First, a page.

UCLA faculty remember Lewis Leeburg for his kindness, generosity and enduring love for UCLA.
“If he had an opportunity to do something for UCLA, he took it gladly,” said Ephraim McLean, who created UCLA IS Associates with Leeburg in 1978. “He will be remembered as someone who, whenever asked, gave his all for his alma mater.”
Leeburg, a three-time UCLA alumnus, died of pancreatic cancer April 14 at his home in Orange County. He was 85.
Leeburg was pivotal to the success of IS Associates, said Don Olender, the organization’s executive director. IS Associates, which has existed for 40 years, is a network of information technology professionals and UCLA students and faculty. Leeburg served as the chair of the organization when it began in 1978 and became the director in 1987 following a 31-year career with IBM. He also worked as a lecturer and adjunct professor at UCLA until his retirement in 2011.
“He was pure Bruin – he loved UCLA,” Olender said. “I think he’ll be remembered as much for his loyalty to the Bruin community as he will for the folks he drew into that community.”
IS Associates began at the Anderson School of Management to create networking and education opportunities between the school and the IT community in Southern California, said Davida Johnson, the managing director of practices and community partnerships at the UCLA Office of Information Technology. Currently, 40 companies are members of IS Associates, as well as UCLA faculty, students and staff.
Leeburg earned a bachelor’s degree in business from UCLA in 1954 and returned to receive an MBA and a doctorate in business administration in 1964 and 1971, respectively. He served as the student body president during his fourth undergraduate year, Olender said.
He also met his wife Marilyn “Nonnie” Leeburg at UCLA when the two were co-chairs of Spring Sing together, according to a statement Lewis Leeburg wrote for the UCLA Alumni Association. The Leeburgs were married for 63 years at the time of his death, according to UCLA Newsroom.
Leeburg used his contacts and connections from his time as a senior executive at IBM to recruit tech companies into IS Associates and built IS Associates programs around the needs of the technology industry, Johnson said.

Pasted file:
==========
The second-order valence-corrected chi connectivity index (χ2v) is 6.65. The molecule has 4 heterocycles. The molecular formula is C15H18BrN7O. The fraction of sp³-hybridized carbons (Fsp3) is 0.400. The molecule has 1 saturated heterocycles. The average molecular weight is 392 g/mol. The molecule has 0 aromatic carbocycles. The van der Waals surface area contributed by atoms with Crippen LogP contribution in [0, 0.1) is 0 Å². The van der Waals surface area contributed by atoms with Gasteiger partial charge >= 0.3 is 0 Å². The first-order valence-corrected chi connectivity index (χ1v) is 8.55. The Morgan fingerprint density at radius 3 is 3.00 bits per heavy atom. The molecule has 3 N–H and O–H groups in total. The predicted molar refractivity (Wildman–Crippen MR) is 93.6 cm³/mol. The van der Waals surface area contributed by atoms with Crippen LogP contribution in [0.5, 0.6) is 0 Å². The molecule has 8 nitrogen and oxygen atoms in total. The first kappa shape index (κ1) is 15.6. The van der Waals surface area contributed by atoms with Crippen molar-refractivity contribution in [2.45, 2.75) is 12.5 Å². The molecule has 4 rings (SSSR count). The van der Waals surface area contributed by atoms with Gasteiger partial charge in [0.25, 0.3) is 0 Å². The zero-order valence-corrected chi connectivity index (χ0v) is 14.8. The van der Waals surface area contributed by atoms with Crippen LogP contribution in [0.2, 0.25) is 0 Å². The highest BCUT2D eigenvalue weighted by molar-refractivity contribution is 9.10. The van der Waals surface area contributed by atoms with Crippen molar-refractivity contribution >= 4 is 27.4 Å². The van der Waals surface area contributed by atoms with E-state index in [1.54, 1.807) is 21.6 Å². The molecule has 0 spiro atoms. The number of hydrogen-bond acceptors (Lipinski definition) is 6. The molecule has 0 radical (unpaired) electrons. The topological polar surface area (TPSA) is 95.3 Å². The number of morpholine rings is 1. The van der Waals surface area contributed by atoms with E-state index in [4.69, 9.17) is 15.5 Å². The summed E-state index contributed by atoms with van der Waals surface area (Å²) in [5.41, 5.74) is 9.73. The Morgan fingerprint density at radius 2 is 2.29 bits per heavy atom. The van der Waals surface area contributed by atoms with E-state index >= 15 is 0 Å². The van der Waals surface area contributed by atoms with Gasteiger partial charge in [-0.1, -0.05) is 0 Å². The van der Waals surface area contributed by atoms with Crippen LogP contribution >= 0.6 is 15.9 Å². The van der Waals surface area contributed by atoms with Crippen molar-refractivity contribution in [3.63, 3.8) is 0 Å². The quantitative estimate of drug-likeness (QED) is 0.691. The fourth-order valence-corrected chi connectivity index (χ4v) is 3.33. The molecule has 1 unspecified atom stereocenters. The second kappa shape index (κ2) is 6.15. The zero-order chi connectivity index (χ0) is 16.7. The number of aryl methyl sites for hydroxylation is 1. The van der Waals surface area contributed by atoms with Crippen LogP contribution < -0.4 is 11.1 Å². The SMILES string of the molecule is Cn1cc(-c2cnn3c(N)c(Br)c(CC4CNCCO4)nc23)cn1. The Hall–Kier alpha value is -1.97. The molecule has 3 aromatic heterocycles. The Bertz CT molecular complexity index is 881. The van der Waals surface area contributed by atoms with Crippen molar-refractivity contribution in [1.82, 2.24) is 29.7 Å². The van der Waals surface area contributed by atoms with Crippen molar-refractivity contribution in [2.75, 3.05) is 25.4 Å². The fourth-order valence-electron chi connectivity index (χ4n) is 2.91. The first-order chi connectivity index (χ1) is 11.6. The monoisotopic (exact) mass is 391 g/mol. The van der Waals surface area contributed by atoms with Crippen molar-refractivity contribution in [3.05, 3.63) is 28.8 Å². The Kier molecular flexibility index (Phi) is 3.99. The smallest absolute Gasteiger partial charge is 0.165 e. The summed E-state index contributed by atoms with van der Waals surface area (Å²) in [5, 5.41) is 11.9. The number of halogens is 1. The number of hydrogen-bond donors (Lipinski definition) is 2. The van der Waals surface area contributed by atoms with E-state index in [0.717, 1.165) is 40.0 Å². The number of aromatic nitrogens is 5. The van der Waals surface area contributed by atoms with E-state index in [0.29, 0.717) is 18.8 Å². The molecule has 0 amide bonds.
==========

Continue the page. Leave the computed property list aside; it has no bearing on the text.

He connected companies with faculty at Anderson to bridge the gap between the research they were doing in technology and the projects the industry was working on, Johnson added.
McLean said Leeburg made sure IS Associates ran smoothly after McLean left the organization.
“He was the one who was so instrumental in making sure we had the proper meetings and contacts. And then when I left (IS Associates), he took over completely,” McLean said. “(IS Associates) thrived when I left, and that was due to (Leeburg), … because of his ability to carry it forward and make it better than it was before.”
During Leeburg’s time as director, IS Associates grew from just a handful of members to around 45 member companies, Olender said. He added that Leeburg was an affable and engaging man who wanted IS Associates members to benefit from networking opportunities.
“It’s a real community … and (Leeburg) brought that kind of feeling to the organization by connecting people,” he said. “He was very supportive and generous with his time, and he was a great mentor.”
McLean said Leeburg could have advanced further in his career in IBM if he moved out of California, but he was never willing to leave UCLA behind.
“His long-standing affection for UCLA really colored his whole approach to making sure (IS Associates) was successful,” McLean said. ”He knew how great UCLA was, and he wanted to make sure everyone he talked to had the same appreciation.”
Leeburg also served on the boards of the UCLA Alumni Association, Order of the Golden Bruin, UCLA Foundation and the UCLA Retiree Association.
“He was a very gracious and approachable person with a great wealth of knowledge,” McLean said. “If there was ever a loyal alum, it was Lew Leeburg.”